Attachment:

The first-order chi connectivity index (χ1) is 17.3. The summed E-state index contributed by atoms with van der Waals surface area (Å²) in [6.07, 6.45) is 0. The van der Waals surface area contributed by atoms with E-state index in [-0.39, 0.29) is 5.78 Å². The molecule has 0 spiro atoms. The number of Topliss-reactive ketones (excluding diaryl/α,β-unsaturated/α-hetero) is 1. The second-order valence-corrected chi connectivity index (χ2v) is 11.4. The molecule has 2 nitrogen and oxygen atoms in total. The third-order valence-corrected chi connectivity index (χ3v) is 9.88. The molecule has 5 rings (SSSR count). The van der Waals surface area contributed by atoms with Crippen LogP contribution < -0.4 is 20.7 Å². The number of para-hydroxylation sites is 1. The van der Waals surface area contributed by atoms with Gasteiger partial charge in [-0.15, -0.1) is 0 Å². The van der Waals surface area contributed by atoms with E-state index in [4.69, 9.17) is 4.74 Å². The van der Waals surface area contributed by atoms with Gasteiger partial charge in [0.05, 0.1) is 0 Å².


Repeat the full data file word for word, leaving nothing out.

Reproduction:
The first-order chi connectivity index (χ1) is 17.3. The summed E-state index contributed by atoms with van der Waals surface area (Å²) in [6.07, 6.45) is 0. The van der Waals surface area contributed by atoms with E-state index in [-0.39, 0.29) is 5.78 Å². The molecule has 0 spiro atoms. The number of Topliss-reactive ketones (excluding diaryl/α,β-unsaturated/α-hetero) is 1. The second-order valence-corrected chi connectivity index (χ2v) is 11.4. The molecule has 2 nitrogen and oxygen atoms in total. The third-order valence-corrected chi connectivity index (χ3v) is 9.88. The molecule has 5 rings (SSSR count). The van der Waals surface area contributed by atoms with Crippen LogP contribution < -0.4 is 20.7 Å². The number of para-hydroxylation sites is 1. The van der Waals surface area contributed by atoms with Gasteiger partial charge in [-0.15, -0.1) is 0 Å². The van der Waals surface area contributed by atoms with E-state index in [4.69, 9.17) is 4.74 Å². The van der Waals surface area contributed by atoms with Gasteiger partial charge in [0.05, 0.1) is 0 Å².